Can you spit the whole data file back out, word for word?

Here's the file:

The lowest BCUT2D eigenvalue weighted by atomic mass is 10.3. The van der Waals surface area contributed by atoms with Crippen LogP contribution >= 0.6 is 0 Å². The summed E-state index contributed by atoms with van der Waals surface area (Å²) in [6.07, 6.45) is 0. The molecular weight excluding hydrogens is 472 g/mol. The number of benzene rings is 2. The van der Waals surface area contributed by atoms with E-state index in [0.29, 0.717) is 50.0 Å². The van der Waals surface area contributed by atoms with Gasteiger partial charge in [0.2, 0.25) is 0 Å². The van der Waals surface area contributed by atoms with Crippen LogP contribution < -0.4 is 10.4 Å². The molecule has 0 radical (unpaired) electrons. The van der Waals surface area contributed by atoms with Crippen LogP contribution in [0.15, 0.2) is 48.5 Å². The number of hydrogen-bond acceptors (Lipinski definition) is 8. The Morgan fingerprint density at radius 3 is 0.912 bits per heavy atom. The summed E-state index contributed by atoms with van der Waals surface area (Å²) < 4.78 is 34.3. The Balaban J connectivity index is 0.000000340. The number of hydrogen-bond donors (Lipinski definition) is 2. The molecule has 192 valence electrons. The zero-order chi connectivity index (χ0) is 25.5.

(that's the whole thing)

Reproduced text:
The lowest BCUT2D eigenvalue weighted by atomic mass is 10.3. The van der Waals surface area contributed by atoms with Crippen LogP contribution >= 0.6 is 0 Å². The summed E-state index contributed by atoms with van der Waals surface area (Å²) in [6.07, 6.45) is 0. The molecular weight excluding hydrogens is 472 g/mol. The number of benzene rings is 2. The van der Waals surface area contributed by atoms with E-state index in [0.29, 0.717) is 50.0 Å². The van der Waals surface area contributed by atoms with Gasteiger partial charge in [0.2, 0.25) is 0 Å². The van der Waals surface area contributed by atoms with Crippen LogP contribution < -0.4 is 10.4 Å². The molecule has 0 radical (unpaired) electrons. The van der Waals surface area contributed by atoms with Crippen LogP contribution in [0.15, 0.2) is 48.5 Å². The number of hydrogen-bond acceptors (Lipinski definition) is 8. The Morgan fingerprint density at radius 3 is 0.912 bits per heavy atom. The summed E-state index contributed by atoms with van der Waals surface area (Å²) < 4.78 is 34.3. The Balaban J connectivity index is 0.000000340. The number of hydrogen-bond donors (Lipinski definition) is 2. The molecule has 192 valence electrons. The zero-order chi connectivity index (χ0) is 25.5.